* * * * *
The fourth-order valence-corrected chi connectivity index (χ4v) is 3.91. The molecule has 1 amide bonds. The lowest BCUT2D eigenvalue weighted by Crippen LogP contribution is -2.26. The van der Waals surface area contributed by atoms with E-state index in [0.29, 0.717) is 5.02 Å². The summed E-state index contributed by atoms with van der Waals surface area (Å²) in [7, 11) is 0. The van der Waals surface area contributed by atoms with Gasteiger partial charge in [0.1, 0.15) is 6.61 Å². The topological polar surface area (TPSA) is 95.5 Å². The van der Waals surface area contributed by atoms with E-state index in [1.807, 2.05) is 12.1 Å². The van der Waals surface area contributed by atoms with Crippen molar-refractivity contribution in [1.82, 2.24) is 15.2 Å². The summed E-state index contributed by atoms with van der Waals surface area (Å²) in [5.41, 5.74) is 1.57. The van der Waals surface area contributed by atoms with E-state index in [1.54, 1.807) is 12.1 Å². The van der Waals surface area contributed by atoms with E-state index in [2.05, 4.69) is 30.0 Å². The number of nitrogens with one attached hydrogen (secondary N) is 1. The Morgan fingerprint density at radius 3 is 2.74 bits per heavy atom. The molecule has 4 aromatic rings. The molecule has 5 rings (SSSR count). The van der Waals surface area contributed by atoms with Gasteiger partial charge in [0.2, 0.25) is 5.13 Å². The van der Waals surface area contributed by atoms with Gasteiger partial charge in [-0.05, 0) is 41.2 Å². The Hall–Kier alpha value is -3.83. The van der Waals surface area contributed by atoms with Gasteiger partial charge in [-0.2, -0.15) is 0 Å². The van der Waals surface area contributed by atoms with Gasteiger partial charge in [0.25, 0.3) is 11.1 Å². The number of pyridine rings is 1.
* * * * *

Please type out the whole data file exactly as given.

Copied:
The fourth-order valence-corrected chi connectivity index (χ4v) is 3.91. The molecule has 1 amide bonds. The lowest BCUT2D eigenvalue weighted by Crippen LogP contribution is -2.26. The van der Waals surface area contributed by atoms with E-state index in [0.29, 0.717) is 5.02 Å². The summed E-state index contributed by atoms with van der Waals surface area (Å²) in [7, 11) is 0. The van der Waals surface area contributed by atoms with Gasteiger partial charge in [0.1, 0.15) is 6.61 Å². The topological polar surface area (TPSA) is 95.5 Å². The van der Waals surface area contributed by atoms with E-state index in [1.807, 2.05) is 12.1 Å². The van der Waals surface area contributed by atoms with Crippen molar-refractivity contribution in [1.82, 2.24) is 15.2 Å². The summed E-state index contributed by atoms with van der Waals surface area (Å²) in [5.41, 5.74) is 1.57. The van der Waals surface area contributed by atoms with E-state index in [1.54, 1.807) is 12.1 Å². The van der Waals surface area contributed by atoms with E-state index in [2.05, 4.69) is 30.0 Å². The number of nitrogens with one attached hydrogen (secondary N) is 1. The Morgan fingerprint density at radius 3 is 2.74 bits per heavy atom. The molecule has 4 aromatic rings. The molecule has 5 rings (SSSR count). The van der Waals surface area contributed by atoms with Gasteiger partial charge in [0.2, 0.25) is 5.13 Å². The van der Waals surface area contributed by atoms with Gasteiger partial charge in [-0.05, 0) is 41.2 Å². The Hall–Kier alpha value is -3.83. The van der Waals surface area contributed by atoms with Gasteiger partial charge in [-0.2, -0.15) is 0 Å². The van der Waals surface area contributed by atoms with Gasteiger partial charge in [0.25, 0.3) is 11.1 Å². The number of pyridine rings is 1.